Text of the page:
Origin of capuchin
Examples from the Web for capuchin
For centuries, Capuchin monks followed simple embalming practices.Palermo Has an Underground City Filled With Its Mummified Dead|Nina Strochlic|May 1, 2014|DAILY BEAST
The Italians also have a soft spot for Capuchin Franciscans, who have long been known for their work with the poor.
But that kid from Podunk, now unloading freight at the big-box store, is a universe away from Oxford and a Capuchin friar buddy.
Much later a friend who was a Capuchin friar held for Marlantes an effective healing Mass for the Dead at Old Mission Santa Inez.
While Murillo was painting a series of pictures for a Capuchin convent of Seville, the cook became very much attached to him.Great Artists, Vol 1.|Jennie Ellis Keysor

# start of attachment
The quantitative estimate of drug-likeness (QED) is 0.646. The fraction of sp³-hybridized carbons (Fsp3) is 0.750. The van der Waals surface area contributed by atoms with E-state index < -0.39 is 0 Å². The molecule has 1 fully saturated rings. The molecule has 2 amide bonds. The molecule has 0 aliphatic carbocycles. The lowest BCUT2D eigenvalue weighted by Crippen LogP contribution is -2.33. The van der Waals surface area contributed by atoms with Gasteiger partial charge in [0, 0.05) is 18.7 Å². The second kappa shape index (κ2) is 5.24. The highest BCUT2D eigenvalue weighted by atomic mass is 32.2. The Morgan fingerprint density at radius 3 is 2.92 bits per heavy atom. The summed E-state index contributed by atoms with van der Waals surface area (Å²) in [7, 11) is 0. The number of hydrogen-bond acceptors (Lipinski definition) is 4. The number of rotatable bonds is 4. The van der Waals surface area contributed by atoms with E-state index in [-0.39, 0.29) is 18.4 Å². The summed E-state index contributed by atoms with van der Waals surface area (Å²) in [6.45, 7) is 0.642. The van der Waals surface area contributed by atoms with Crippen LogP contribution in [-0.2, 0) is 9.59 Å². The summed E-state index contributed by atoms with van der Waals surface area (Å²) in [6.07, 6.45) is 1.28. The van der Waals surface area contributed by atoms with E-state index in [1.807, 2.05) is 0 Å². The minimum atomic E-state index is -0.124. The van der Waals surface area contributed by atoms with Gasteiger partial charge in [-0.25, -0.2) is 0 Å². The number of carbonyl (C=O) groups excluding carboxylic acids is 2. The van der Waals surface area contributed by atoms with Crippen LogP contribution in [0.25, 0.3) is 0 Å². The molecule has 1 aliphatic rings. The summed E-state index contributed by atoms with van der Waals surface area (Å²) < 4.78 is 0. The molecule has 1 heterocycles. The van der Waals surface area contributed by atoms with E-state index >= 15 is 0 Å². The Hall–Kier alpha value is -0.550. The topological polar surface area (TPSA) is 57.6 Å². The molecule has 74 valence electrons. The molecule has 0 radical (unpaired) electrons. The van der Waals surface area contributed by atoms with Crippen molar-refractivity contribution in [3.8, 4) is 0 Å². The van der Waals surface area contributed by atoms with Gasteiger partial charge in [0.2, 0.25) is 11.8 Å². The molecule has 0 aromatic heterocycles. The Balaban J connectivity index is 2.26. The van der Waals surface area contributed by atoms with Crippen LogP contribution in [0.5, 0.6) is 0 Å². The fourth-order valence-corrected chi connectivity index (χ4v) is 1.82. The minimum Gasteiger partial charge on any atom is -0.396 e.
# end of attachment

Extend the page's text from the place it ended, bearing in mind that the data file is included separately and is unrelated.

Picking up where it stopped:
At the Capuchin Church we went down into the vault of the imperial family, under the guidance of a sandalled friar, torch in hand.Over the Ocean|Curtis Guild
Legal force could have no power over the capuchin; the clergy were entirely exempt from secular jurisdiction.The Betrothed|Alessandro Manzoni
Mickie is a well-built, robust, good-natured monkey of the Capuchin variety.The Speech of Monkeys|R. L. Garner
The seventeen pictures, painted for the Capuchin Convent, are the most important.The Story of Seville|Walter M. Gallichan
British Dictionary definitions for capuchin (1 of 2)
Word Origin for capuchin
British Dictionary definitions for capuchin (2 of 2)
- a friar belonging to a strict and autonomous branch of the Franciscan order founded in 1525
- (as modifier)a Capuchin friar